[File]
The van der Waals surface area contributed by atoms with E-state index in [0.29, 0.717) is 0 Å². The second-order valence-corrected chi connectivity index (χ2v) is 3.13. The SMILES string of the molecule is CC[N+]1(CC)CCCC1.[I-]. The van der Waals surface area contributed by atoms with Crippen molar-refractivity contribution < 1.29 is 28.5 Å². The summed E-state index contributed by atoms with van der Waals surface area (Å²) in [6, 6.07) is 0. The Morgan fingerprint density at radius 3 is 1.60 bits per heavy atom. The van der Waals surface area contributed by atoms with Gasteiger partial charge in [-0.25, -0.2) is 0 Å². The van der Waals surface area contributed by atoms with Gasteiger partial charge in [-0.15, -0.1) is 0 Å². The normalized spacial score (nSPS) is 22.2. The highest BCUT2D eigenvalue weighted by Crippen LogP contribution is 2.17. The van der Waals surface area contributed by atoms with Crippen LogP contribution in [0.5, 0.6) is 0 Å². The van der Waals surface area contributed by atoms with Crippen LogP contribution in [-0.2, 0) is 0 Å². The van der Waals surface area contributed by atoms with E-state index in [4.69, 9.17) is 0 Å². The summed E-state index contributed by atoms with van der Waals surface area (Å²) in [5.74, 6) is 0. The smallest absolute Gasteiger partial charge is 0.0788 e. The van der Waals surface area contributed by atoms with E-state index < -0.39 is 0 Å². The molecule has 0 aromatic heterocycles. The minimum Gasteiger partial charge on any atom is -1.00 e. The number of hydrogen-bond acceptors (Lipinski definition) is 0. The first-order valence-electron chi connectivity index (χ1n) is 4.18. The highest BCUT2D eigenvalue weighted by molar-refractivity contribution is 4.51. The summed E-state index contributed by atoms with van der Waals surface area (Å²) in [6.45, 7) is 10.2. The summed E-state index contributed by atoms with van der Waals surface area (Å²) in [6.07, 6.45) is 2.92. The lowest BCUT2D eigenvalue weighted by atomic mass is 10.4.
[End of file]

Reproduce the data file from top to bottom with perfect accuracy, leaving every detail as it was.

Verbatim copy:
The van der Waals surface area contributed by atoms with E-state index in [0.29, 0.717) is 0 Å². The second-order valence-corrected chi connectivity index (χ2v) is 3.13. The SMILES string of the molecule is CC[N+]1(CC)CCCC1.[I-]. The van der Waals surface area contributed by atoms with Crippen molar-refractivity contribution < 1.29 is 28.5 Å². The summed E-state index contributed by atoms with van der Waals surface area (Å²) in [6, 6.07) is 0. The Morgan fingerprint density at radius 3 is 1.60 bits per heavy atom. The van der Waals surface area contributed by atoms with Gasteiger partial charge in [-0.25, -0.2) is 0 Å². The van der Waals surface area contributed by atoms with Gasteiger partial charge in [-0.15, -0.1) is 0 Å². The normalized spacial score (nSPS) is 22.2. The highest BCUT2D eigenvalue weighted by Crippen LogP contribution is 2.17. The van der Waals surface area contributed by atoms with Crippen LogP contribution in [0.5, 0.6) is 0 Å². The van der Waals surface area contributed by atoms with Crippen LogP contribution in [-0.2, 0) is 0 Å². The van der Waals surface area contributed by atoms with E-state index in [4.69, 9.17) is 0 Å². The summed E-state index contributed by atoms with van der Waals surface area (Å²) in [5.74, 6) is 0. The smallest absolute Gasteiger partial charge is 0.0788 e. The van der Waals surface area contributed by atoms with E-state index < -0.39 is 0 Å². The molecule has 0 aromatic heterocycles. The minimum Gasteiger partial charge on any atom is -1.00 e. The number of hydrogen-bond acceptors (Lipinski definition) is 0. The first-order valence-electron chi connectivity index (χ1n) is 4.18. The highest BCUT2D eigenvalue weighted by molar-refractivity contribution is 4.51. The summed E-state index contributed by atoms with van der Waals surface area (Å²) in [6.45, 7) is 10.2. The summed E-state index contributed by atoms with van der Waals surface area (Å²) in [6.07, 6.45) is 2.92. The lowest BCUT2D eigenvalue weighted by atomic mass is 10.4.